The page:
Last Updated on
Think back to when you were in elementary school and the teacher reminded you that next week was the start of the dreaded testing week.
Your palms became sweaty. Your heart started racing. And then came the big old lump in your throat.
Standardized testing is part of the law, but that doesn’t mean it’s what’s best for our kids or teachers. Kids spend a lot of time testing. Teachers spend a lot of time reviewing the information the tests cover. This is all time that teachers have to take away from students to learn new things or review concepts.
Parents feel like their hands are kind of tied here. They’re actually not. Many parents don’t know that they can opt a child out of standardized testing by filling out a form or contacting their child’s principal.
But what can you do if you want your child included without feeling pressured by the experience?
Standardized tests can cause anxiety. They’re new and scary. There’s a lot of pressure placed on children of all ages to succeed and make a school district look good.
Fortunately, technology is making a huge impact in classrooms, disrupting (in a good way) how kids learn, how educators teach, and how everyone works together for a common goal. One thing that technology is changing is the future of standardized testing.
What Will Standardized Testing Look Like?
Standardized tests are moving away from a pencil and paper, one-size-fits-all approach to testing. Educators are instead advocating for fun and sensible testing methods, like game-based assessments and portfolio assessments that track the student’s progress over several months, instead of relying on the results from one test.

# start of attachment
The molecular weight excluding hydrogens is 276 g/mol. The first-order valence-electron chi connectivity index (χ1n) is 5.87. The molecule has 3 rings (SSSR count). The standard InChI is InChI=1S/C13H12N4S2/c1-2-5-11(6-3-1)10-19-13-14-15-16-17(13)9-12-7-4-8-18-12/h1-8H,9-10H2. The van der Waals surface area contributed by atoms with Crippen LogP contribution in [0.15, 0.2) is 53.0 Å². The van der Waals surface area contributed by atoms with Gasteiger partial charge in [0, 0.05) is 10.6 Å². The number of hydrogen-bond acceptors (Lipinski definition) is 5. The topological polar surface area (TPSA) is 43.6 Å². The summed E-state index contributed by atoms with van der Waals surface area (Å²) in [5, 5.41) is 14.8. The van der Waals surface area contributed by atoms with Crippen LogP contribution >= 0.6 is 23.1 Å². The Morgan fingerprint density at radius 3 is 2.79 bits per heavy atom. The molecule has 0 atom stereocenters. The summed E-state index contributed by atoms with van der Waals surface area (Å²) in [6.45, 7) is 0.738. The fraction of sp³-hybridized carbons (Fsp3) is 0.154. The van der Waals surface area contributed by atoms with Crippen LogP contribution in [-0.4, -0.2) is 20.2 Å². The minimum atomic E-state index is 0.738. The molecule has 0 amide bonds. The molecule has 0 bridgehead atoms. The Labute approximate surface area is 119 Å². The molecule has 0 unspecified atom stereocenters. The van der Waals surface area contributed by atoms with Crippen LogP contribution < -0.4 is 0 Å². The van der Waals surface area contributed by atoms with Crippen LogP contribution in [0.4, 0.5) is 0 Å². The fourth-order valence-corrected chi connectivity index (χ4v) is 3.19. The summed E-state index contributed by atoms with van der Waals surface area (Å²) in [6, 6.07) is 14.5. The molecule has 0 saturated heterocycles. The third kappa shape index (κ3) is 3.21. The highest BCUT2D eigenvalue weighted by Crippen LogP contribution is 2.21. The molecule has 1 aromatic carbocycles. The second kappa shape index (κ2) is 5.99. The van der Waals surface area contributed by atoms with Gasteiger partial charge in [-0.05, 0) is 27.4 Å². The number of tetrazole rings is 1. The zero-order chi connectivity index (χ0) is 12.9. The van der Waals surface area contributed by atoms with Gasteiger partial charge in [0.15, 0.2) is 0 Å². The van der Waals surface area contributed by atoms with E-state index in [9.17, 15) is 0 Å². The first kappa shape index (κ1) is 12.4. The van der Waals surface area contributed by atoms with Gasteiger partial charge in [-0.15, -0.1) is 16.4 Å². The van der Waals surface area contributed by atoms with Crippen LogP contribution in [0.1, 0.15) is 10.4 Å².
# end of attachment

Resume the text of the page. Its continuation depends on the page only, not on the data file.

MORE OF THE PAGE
These approaches make sense. No child learns the same way and, therefore, shouldn’t be tested the same way.
I love this infographic from American University that outlines some of the problems with, and some of the changes being made to, standardized tests that could revolutionize the way our kids prove their skills:
I’m all for finding ways to test kids in ways that boost their self-esteem and allow them to work to their full potential. It seems like our educators and leaders are on the right track to turning standardized testing into something completely new. I personally love the idea of portfolio-based assessments, which can show how each child is meeting their specific goals on their learning path.
There’s no reason our kids should be scared to take a test. There’s no reason a teacher should feel pressure that all her students perform well on that one test. And there’s absolutely no reason that parents should feel like they’ve failed their kids when their test results show that their skills are testing below grade-level.
What do you think of standardized tests? How do your kids feel about them, and do the test results show an accurate picture of their skills? What do you think the future of standardized testing should look like? I’d love to hear your thoughts. Connect with me on Twitter, LinkedIn, Facebook, or Instagram and keep the conversation rolling!
Amy is a mom of two, freelance writer, and blog manager who works with family-focused businesses to improve their content strategies. You can find her published work on Reader’s Digest Online, MSN, Niche, Frugal For Less, and other lifestyle publications.